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Become a Family That Volunteers

Family Volunteering Matters

Ten Tips to Start a Habit of Service

  1. Encourage all your would-be volunteers to get involved in selecting the volunteer opportunity. The more engaged everyone is in the selection process, the more committed all of you will be to the project.

  2. Consider different ways you can weave service into your family’s life:

    • Enjoy occasional “kitchen table” service projects – volunteer opportunities you can complete in your home. We have dozens of options to choose from. Or check out Doing Good Together: 101 Easy, Meaningful Service Projects for Families, Schools and Communities for even more possibilities.

    • Set aside a “Doing Good Together” time each week or each month. You can do in-house projects, random acts of kindness or choose a project that’s included in our free monthly e-newsletter.

    • Choose one ongoing project for your family. You might deliver meals to the homebound, cook at a homeless shelter or make a monthly visit to your local nursing home. Visit our Family Volunteering page or volunteermatch.org to find opportunities in your area.

    • Start holiday traditions of service. On your child's birthday create a no-sew fleece blanket to donate to the hospital where he or she was born or put together a birthday bag for a local food shelf. On Valentine's Day make cards for your local firehouse. On Halloween collect money for UNICEF or donate candy to the troops. For more ideas, check out the holiday-themed ideas in our archived newsletters.

    • Try “episodic” volunteering – a series of “one-time” projects. You and your family can occasionally walk for charity, clean up a local wilderness area, or take part in a collection drive. For other one-time opportunities, check out the latest DGT newsletter or volunteermatch.org.

  3. Consider your children’s ages. Families can design volunteer participation for any age child. Even babies can take part in nursing home visits or charity walks. But  be certain that the project you choose is appropriate for your child’s maturity level.

  4. Think about your family’s talents, personalities, interests, and the issues that are important. Consider too what you’d like to learn from the experience.

  5. Don’t necessarily limit yourself to more traditional volunteer jobs. Your family can become environmental activists, work for human rights or help get out the vote. You can host a fundraiser, organize a collection or start a neighborhood garden.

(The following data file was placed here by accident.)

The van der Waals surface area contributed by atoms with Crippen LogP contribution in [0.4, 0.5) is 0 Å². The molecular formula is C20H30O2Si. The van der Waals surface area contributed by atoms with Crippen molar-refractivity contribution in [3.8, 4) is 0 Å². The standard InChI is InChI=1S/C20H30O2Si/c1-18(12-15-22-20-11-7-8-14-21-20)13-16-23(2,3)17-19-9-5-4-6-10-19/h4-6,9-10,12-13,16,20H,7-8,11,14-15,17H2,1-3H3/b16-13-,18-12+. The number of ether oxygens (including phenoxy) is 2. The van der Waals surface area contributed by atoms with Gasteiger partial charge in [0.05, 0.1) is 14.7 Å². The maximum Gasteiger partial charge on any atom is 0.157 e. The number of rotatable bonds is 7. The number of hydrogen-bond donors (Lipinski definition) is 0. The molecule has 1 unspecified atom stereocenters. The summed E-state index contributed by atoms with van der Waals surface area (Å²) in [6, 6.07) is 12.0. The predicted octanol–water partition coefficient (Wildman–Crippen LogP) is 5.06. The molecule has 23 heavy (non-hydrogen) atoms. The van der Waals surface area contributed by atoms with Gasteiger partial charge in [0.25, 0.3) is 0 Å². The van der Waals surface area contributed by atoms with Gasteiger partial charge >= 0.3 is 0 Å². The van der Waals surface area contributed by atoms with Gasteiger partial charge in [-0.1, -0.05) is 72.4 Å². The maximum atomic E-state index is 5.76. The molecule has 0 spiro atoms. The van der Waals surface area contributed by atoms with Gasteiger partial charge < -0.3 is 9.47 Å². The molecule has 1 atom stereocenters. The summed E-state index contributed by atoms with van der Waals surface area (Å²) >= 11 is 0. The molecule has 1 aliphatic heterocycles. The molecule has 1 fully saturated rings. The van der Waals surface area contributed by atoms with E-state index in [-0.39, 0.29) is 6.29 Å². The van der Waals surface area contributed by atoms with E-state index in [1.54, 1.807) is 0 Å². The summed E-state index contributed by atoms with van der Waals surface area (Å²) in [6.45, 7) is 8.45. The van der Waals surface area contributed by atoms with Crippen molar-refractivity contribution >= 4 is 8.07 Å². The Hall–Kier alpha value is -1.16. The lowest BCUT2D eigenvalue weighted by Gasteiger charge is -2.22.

6. Remember that service to others doesn't have to involve strangers. Consider starting with familiar people and places. Lend a hand to your neighbors by watering, sweeping, pulling weeds or walking their dog. Carry a small trash bag on your neighborhood walks to collect litter. Whenever your family bakes a batch of cookies, muffins or bars, wrap a few to share with neighbors or friends. 

  7. Consider an organization carefully before you and your children decide to volunteer there. Find out the group’s goal or mission, how it’s funded and exactly what your job will be. If possible, ask a current or past volunteer about the pros and cons of working there.

  8. Before beginning the volunteer job, explain to your children what will happen, how they’re expected to behave, and why the job is important. Once you get started, be patient with their efforts and let them know how they’re making a difference.

  9. Reflect on the experience with your family, including the disappointments and challenges of the work. Educate your kids about any issues that arise, explain the benefits to the people you’re serving and discuss what all of you are learning from the experience.

  10. Have fun! Show enthusiasm for the project, go out for lunch afterward, or invite your children’s friends to come along. The more all of you enjoy the time you spend volunteering together, the more often you’ll make it a priority. 

Group project placemats